WASHINGTON The Microsoft Corp. argued in court Tuesday that a federal judge failed to take a changing competitive landscape into consideration when he ruled that Microsoft was a monopoly.
In the court filing, the software giant disagreed with many
of the findings of fact reached by U.S. District Court Judge
Thomas Penfield Jackson last year which concluded Microsoft's
dominance in personal computer operating systems had harmed
consumers, competitors and computer makers.
"Even accepting the court's findings of fact, plaintiffs
still have not satisfied their burden under the governing law on
any of their claims," Microsoft argued in its reply to the
government's brief, filed in December.
Microsoft disagreed with the view that it held monopoly
power in the market for Intel-powered personal computers.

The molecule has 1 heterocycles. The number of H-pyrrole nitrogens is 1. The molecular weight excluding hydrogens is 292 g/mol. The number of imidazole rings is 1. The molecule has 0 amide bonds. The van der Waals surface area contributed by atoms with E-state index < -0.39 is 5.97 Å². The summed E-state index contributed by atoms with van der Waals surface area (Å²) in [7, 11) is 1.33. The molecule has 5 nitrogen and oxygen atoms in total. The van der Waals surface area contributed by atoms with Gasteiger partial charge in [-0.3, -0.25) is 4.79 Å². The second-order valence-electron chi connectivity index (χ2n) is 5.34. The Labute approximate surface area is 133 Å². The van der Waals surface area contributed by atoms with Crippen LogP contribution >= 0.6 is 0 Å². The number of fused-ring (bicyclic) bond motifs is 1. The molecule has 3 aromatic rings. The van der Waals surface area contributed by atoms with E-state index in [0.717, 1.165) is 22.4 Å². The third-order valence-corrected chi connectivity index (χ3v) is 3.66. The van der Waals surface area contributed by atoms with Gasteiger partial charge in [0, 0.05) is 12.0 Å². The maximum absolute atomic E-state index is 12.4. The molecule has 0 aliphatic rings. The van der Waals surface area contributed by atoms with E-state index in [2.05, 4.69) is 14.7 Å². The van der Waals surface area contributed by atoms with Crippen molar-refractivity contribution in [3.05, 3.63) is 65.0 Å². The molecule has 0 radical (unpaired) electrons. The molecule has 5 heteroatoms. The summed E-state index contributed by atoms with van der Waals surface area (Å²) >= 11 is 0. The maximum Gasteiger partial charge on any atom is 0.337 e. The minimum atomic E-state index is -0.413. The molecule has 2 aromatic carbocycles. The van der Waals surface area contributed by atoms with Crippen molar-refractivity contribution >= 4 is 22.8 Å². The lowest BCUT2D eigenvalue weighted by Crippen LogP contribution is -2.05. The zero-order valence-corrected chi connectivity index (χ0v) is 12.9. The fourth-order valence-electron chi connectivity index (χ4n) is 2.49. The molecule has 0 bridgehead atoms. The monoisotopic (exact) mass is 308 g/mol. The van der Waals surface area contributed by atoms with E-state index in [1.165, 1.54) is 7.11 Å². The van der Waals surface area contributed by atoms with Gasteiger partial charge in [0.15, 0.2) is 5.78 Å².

Microsoft said that narrow definition excluded "many of the
most serious competitive threats faced by Microsoft's operating
The company also argued that earlier court rulings made it
clear that it had the right to design its Windows operating
system to include the Internet Explorer Web browser, and that it
never foreclosed the field to competitors.
The government and Microsoft will file one more reply each
before the judge hears oral arguments on conclusions of law on